Figure. Anteroposterior radiograph of the left hip.
A 60-year-old woman presents with a 6-month history of left lateral hip pain. She has tried physical therapy and has undergone 2 greater trochanteric bursa injections with minimal relief. Anteroposterior radiograph of the left hip (Figure) is obtained. When the patient performs a single leg stance on the affected leg, the opposite hip drops.
Which is the most likely diagnosis?
Lateral hip pain is a common presenting complaint in orthopedic practice. The most common causes of lateral hip pain include greater trochanteric bursitis, gluteus medius tendinitis or tearing, and snapping hip syndrome, with the most common cause of lateral hip...
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Lateral hip pain is a common presenting complaint in orthopedic practice. The most common causes of lateral hip pain include greater trochanteric bursitis, gluteus medius tendinitis or tearing, and snapping hip syndrome, with the most common cause of lateral hip pain being trochanteric bursitis.1 The greater trochanteric bursa is a fluid-filled sac between the bony prominence of the greater trochanter and the iliotibial band. The bursa helps reduce friction as the hip moves in flexion and extension. Greater trochanteric bursitis is thought to be caused by trauma to the hip, repetitive hip flexion, or abnormal gait pattern. Side bending, lying on the affected side, and prolonged sitting may aggravate symptoms.
In the short term, corticosteroid injection is an effective treatment option for treating trochanteric bursitis. However, treatment with physical therapy is essential for preventing recurrent symptoms. Leg length discrepancies can cause increased tension on the iliotibial band over the trochanteric bursa, which may be why trochanteric bursitis often occurs in patients following total hip arthroplasty, a procedure that may lengthen the involved extremity. A patient with suspected trochanteric bursitis that fails to improve over 4 to 6 months with corticosteroid injections and physical therapy should undergo magnetic resonance imaging to rule out gluteus medius pathology. The gluteus medius can be tested by having the patient perform a single leg stance on the affected leg. A drop in the pelvis of the unsupported side (positive Trendelenburg test) is a sign of abduction weakness and potential gluteus medius pathology.1,2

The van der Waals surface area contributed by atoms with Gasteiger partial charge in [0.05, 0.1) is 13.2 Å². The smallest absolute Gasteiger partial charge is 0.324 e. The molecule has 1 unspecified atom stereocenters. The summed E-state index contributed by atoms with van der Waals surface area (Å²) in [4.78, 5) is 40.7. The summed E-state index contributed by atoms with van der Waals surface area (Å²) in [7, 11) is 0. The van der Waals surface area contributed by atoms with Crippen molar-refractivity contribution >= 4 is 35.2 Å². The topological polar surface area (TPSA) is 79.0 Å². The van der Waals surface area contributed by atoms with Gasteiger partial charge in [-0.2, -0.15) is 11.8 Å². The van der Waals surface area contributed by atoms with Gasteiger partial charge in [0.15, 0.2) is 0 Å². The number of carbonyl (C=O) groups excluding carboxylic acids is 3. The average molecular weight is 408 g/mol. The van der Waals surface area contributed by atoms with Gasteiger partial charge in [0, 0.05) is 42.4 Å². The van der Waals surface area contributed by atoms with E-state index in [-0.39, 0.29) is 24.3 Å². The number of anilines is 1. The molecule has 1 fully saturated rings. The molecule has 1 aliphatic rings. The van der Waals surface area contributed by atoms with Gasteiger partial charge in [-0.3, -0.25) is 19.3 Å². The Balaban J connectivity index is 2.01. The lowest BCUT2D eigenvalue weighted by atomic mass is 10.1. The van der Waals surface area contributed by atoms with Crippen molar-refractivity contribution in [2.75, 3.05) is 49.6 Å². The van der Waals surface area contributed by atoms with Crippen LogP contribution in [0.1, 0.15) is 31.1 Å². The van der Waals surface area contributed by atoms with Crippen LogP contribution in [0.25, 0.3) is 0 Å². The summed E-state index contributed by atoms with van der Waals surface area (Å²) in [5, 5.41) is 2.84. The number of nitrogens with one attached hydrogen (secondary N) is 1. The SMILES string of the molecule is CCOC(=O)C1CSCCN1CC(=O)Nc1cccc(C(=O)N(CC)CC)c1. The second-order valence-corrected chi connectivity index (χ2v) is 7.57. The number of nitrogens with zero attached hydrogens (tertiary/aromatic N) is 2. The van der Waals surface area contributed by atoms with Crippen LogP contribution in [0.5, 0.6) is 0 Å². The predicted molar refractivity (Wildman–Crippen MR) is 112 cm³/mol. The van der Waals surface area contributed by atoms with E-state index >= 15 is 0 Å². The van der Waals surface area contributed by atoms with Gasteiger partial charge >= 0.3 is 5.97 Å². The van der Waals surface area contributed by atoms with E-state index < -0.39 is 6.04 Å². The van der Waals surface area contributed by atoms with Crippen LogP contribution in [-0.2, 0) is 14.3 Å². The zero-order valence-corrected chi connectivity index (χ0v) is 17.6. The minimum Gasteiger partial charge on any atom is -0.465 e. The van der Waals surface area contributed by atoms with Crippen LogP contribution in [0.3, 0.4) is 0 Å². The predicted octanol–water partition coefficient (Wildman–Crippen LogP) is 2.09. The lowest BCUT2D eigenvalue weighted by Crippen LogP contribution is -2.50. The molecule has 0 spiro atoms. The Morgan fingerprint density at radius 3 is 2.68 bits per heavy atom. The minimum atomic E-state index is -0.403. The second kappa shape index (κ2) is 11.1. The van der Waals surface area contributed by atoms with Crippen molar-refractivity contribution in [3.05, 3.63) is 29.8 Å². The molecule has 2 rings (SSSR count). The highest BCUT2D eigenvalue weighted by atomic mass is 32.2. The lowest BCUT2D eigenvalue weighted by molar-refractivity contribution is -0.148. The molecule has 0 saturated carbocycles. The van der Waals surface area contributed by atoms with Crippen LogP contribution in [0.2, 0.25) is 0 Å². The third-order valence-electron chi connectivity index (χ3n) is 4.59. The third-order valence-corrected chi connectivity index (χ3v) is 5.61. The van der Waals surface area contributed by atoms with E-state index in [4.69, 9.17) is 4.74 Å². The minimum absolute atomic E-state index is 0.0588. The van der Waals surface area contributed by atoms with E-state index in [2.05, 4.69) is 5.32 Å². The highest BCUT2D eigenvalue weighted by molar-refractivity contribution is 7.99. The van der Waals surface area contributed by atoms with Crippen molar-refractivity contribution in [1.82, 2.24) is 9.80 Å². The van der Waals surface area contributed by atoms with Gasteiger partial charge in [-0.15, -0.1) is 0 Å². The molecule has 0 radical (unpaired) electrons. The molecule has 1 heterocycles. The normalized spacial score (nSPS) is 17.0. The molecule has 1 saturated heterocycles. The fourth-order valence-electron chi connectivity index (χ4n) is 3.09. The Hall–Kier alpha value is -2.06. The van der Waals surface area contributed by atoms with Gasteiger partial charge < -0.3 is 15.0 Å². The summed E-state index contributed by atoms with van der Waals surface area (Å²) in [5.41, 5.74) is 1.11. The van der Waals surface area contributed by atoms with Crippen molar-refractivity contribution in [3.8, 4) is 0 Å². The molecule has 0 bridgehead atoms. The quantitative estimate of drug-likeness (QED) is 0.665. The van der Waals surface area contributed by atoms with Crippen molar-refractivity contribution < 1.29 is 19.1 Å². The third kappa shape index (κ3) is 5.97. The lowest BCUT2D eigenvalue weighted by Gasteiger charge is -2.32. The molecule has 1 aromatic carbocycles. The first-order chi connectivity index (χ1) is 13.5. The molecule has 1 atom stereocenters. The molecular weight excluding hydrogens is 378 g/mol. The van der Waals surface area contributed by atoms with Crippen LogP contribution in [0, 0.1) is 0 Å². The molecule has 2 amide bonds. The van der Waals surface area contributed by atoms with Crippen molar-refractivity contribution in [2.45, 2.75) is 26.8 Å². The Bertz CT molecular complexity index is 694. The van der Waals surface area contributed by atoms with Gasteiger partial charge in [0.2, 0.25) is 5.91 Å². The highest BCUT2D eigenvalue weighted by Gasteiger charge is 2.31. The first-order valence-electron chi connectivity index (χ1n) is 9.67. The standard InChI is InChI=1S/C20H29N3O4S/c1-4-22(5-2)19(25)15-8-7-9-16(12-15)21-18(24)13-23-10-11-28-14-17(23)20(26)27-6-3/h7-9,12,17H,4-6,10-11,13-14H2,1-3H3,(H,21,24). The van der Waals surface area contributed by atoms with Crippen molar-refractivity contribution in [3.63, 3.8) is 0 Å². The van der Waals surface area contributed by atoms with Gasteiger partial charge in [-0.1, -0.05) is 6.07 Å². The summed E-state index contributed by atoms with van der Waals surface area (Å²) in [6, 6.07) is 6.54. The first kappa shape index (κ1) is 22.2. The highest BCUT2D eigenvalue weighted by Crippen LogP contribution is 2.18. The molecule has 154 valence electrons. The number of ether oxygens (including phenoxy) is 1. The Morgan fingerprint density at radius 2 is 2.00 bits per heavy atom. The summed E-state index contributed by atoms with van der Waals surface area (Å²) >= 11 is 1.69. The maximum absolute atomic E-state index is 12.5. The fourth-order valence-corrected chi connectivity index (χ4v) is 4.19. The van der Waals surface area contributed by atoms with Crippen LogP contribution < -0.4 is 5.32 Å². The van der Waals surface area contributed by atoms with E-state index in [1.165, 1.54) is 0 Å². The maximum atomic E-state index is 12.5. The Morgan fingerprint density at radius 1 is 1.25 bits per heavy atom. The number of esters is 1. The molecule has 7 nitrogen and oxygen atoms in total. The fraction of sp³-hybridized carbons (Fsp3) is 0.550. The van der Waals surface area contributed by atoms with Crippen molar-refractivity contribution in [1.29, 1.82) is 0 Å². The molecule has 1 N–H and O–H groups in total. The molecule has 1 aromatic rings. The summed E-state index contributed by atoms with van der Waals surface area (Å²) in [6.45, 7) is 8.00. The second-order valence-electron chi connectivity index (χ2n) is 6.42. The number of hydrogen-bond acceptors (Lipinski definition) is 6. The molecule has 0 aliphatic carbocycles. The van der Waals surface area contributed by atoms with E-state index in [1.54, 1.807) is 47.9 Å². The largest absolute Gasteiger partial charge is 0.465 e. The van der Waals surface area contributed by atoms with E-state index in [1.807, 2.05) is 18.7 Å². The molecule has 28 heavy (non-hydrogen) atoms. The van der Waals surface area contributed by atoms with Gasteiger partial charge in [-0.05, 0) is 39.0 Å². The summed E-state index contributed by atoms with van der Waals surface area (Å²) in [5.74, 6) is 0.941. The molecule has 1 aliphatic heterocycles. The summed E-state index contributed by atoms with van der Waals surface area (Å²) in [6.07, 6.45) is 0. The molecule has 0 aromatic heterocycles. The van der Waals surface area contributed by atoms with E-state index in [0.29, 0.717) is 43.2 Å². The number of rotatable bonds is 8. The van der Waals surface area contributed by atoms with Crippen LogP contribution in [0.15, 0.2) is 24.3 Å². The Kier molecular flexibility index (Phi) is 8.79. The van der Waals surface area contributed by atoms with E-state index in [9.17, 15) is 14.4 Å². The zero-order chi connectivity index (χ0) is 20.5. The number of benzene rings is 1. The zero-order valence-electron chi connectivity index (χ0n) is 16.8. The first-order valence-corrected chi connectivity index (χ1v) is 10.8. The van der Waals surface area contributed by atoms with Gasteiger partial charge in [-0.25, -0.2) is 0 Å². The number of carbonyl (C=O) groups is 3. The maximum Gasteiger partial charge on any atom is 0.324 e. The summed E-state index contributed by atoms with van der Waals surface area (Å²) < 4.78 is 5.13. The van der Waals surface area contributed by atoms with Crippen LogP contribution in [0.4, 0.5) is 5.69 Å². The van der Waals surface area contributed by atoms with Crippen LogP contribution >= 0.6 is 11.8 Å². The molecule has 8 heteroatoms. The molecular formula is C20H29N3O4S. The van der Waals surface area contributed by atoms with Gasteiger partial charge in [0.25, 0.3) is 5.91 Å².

Dagan Cloutier, MPAS, PA-C, practices in a multispecialty orthopedic group in the southern New Hampshire region and is editor-in-chief of the Journal of Orthopedics for Physician Assistants (JOPA).
1. Redmond JM, Chen AW, Domb BG. Greater trochanteric pain syndrome. J Am Acad Orthop Surg. 2016;24(4):231-240.
2. Mascarenhas R, Frank RM, Lee S, Salata MJ, Bush-Joseph C, Nho SJ. Endoscopic treatment of greater trochanteric pain syndrome of the hip. JBJS Rev. 2014;2(12):e2.
This article originally appeared on Clinical Advisor